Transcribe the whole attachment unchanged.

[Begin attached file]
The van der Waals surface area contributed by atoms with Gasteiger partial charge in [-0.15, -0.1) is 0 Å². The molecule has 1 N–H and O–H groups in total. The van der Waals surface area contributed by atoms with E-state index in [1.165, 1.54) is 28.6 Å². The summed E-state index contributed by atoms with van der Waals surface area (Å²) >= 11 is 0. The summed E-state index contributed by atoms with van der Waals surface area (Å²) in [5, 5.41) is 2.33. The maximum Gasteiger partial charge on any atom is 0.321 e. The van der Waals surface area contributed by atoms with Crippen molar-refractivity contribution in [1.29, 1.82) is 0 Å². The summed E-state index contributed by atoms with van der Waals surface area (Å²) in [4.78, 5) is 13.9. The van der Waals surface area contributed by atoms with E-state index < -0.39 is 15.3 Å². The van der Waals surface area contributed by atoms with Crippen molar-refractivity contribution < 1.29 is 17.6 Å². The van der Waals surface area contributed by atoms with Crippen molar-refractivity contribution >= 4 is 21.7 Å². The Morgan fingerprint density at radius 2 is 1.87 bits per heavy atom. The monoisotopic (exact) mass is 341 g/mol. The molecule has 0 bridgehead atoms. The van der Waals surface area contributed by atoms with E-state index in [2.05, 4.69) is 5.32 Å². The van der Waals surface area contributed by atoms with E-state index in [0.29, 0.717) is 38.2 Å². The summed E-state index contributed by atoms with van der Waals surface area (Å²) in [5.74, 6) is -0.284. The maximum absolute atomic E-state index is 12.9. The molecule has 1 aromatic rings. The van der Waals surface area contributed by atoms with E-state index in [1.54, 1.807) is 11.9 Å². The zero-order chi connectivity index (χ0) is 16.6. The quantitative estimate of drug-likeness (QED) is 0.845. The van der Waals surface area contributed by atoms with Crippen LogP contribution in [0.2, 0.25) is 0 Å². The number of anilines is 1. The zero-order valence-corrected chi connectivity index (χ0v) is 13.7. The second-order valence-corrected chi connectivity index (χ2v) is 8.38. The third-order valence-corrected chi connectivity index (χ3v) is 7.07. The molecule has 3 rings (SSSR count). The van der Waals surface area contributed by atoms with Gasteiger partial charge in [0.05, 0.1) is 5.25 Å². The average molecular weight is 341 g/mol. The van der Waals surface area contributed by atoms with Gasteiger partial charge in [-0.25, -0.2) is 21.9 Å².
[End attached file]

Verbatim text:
The van der Waals surface area contributed by atoms with Gasteiger partial charge in [-0.15, -0.1) is 0 Å². The molecule has 1 N–H and O–H groups in total. The van der Waals surface area contributed by atoms with E-state index in [1.165, 1.54) is 28.6 Å². The summed E-state index contributed by atoms with van der Waals surface area (Å²) >= 11 is 0. The summed E-state index contributed by atoms with van der Waals surface area (Å²) in [5, 5.41) is 2.33. The maximum Gasteiger partial charge on any atom is 0.321 e. The van der Waals surface area contributed by atoms with Crippen molar-refractivity contribution in [1.29, 1.82) is 0 Å². The summed E-state index contributed by atoms with van der Waals surface area (Å²) in [4.78, 5) is 13.9. The van der Waals surface area contributed by atoms with E-state index < -0.39 is 15.3 Å². The van der Waals surface area contributed by atoms with Crippen molar-refractivity contribution < 1.29 is 17.6 Å². The van der Waals surface area contributed by atoms with Crippen molar-refractivity contribution >= 4 is 21.7 Å². The Morgan fingerprint density at radius 2 is 1.87 bits per heavy atom. The monoisotopic (exact) mass is 341 g/mol. The molecule has 0 bridgehead atoms. The van der Waals surface area contributed by atoms with E-state index in [2.05, 4.69) is 5.32 Å². The van der Waals surface area contributed by atoms with E-state index in [0.29, 0.717) is 38.2 Å². The summed E-state index contributed by atoms with van der Waals surface area (Å²) in [5.74, 6) is -0.284. The maximum absolute atomic E-state index is 12.9. The molecule has 1 aromatic rings. The van der Waals surface area contributed by atoms with E-state index in [1.54, 1.807) is 11.9 Å². The zero-order chi connectivity index (χ0) is 16.6. The quantitative estimate of drug-likeness (QED) is 0.845. The van der Waals surface area contributed by atoms with Crippen LogP contribution in [0.2, 0.25) is 0 Å². The number of anilines is 1. The zero-order valence-corrected chi connectivity index (χ0v) is 13.7. The second-order valence-corrected chi connectivity index (χ2v) is 8.38. The third-order valence-corrected chi connectivity index (χ3v) is 7.07. The molecule has 3 rings (SSSR count). The van der Waals surface area contributed by atoms with Gasteiger partial charge in [0.05, 0.1) is 5.25 Å². The average molecular weight is 341 g/mol. The van der Waals surface area contributed by atoms with Gasteiger partial charge in [-0.25, -0.2) is 21.9 Å².